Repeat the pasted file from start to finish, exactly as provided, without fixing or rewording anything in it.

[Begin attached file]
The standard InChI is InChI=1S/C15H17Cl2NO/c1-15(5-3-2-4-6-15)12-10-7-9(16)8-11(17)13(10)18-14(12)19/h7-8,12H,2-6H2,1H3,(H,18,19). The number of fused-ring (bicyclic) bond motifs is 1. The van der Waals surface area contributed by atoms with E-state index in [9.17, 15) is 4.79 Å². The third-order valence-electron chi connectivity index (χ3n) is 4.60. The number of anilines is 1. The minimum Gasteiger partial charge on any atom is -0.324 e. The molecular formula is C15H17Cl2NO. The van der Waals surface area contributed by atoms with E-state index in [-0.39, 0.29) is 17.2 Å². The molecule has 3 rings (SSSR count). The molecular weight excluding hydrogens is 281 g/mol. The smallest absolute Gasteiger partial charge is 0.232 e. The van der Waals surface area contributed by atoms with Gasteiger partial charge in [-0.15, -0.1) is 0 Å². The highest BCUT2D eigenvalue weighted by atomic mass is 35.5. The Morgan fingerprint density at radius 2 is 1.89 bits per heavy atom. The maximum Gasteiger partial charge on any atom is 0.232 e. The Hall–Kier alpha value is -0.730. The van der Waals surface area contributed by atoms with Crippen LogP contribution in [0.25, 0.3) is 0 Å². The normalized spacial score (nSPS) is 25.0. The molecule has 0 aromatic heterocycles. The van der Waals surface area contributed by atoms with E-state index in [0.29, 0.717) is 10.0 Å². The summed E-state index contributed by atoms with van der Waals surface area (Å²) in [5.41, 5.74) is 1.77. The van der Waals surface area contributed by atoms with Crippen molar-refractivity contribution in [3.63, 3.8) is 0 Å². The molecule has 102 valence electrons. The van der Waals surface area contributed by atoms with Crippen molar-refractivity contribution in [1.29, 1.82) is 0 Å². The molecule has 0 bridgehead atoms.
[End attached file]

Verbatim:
The standard InChI is InChI=1S/C15H17Cl2NO/c1-15(5-3-2-4-6-15)12-10-7-9(16)8-11(17)13(10)18-14(12)19/h7-8,12H,2-6H2,1H3,(H,18,19). The number of fused-ring (bicyclic) bond motifs is 1. The van der Waals surface area contributed by atoms with E-state index in [9.17, 15) is 4.79 Å². The third-order valence-electron chi connectivity index (χ3n) is 4.60. The number of anilines is 1. The minimum Gasteiger partial charge on any atom is -0.324 e. The molecular formula is C15H17Cl2NO. The van der Waals surface area contributed by atoms with E-state index in [-0.39, 0.29) is 17.2 Å². The molecule has 3 rings (SSSR count). The molecular weight excluding hydrogens is 281 g/mol. The smallest absolute Gasteiger partial charge is 0.232 e. The van der Waals surface area contributed by atoms with Gasteiger partial charge in [-0.15, -0.1) is 0 Å². The highest BCUT2D eigenvalue weighted by atomic mass is 35.5. The Morgan fingerprint density at radius 2 is 1.89 bits per heavy atom. The maximum Gasteiger partial charge on any atom is 0.232 e. The Hall–Kier alpha value is -0.730. The van der Waals surface area contributed by atoms with Crippen LogP contribution in [0.25, 0.3) is 0 Å². The normalized spacial score (nSPS) is 25.0. The molecule has 0 aromatic heterocycles. The van der Waals surface area contributed by atoms with E-state index in [0.29, 0.717) is 10.0 Å². The summed E-state index contributed by atoms with van der Waals surface area (Å²) in [5.41, 5.74) is 1.77. The van der Waals surface area contributed by atoms with Crippen molar-refractivity contribution in [3.63, 3.8) is 0 Å². The molecule has 102 valence electrons. The van der Waals surface area contributed by atoms with Crippen molar-refractivity contribution in [1.29, 1.82) is 0 Å². The molecule has 0 bridgehead atoms.